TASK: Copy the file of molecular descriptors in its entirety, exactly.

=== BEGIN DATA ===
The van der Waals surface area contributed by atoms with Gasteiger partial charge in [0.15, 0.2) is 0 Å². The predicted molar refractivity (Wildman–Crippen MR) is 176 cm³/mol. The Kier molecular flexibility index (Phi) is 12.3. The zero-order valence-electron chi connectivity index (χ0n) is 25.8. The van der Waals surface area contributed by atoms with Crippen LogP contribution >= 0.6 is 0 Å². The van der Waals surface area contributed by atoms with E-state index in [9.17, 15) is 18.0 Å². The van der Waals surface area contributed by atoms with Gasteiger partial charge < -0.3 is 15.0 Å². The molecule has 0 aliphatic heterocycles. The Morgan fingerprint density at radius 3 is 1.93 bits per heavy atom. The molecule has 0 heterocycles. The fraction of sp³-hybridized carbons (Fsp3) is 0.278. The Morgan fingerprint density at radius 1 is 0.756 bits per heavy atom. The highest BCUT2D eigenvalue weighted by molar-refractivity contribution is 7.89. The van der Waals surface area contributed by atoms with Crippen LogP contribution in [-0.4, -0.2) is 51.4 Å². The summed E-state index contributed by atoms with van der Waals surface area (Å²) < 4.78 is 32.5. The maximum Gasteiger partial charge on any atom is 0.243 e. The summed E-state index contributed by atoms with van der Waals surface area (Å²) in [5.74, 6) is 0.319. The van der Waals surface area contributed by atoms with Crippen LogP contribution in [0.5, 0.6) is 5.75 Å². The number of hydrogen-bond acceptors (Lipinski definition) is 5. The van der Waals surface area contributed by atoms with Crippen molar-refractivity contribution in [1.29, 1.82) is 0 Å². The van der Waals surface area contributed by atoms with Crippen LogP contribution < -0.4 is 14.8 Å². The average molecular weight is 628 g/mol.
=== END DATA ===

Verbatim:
The van der Waals surface area contributed by atoms with Gasteiger partial charge in [0.15, 0.2) is 0 Å². The predicted molar refractivity (Wildman–Crippen MR) is 176 cm³/mol. The Kier molecular flexibility index (Phi) is 12.3. The zero-order valence-electron chi connectivity index (χ0n) is 25.8. The van der Waals surface area contributed by atoms with Crippen LogP contribution >= 0.6 is 0 Å². The van der Waals surface area contributed by atoms with E-state index in [9.17, 15) is 18.0 Å². The van der Waals surface area contributed by atoms with Gasteiger partial charge < -0.3 is 15.0 Å². The molecule has 0 aliphatic heterocycles. The Morgan fingerprint density at radius 3 is 1.93 bits per heavy atom. The molecule has 0 heterocycles. The fraction of sp³-hybridized carbons (Fsp3) is 0.278. The Morgan fingerprint density at radius 1 is 0.756 bits per heavy atom. The highest BCUT2D eigenvalue weighted by molar-refractivity contribution is 7.89. The van der Waals surface area contributed by atoms with Crippen LogP contribution in [-0.4, -0.2) is 51.4 Å². The summed E-state index contributed by atoms with van der Waals surface area (Å²) < 4.78 is 32.5. The maximum Gasteiger partial charge on any atom is 0.243 e. The summed E-state index contributed by atoms with van der Waals surface area (Å²) in [5.74, 6) is 0.319. The van der Waals surface area contributed by atoms with Crippen LogP contribution in [0.5, 0.6) is 5.75 Å². The number of hydrogen-bond acceptors (Lipinski definition) is 5. The van der Waals surface area contributed by atoms with Crippen molar-refractivity contribution in [1.29, 1.82) is 0 Å². The van der Waals surface area contributed by atoms with Crippen LogP contribution < -0.4 is 14.8 Å². The average molecular weight is 628 g/mol.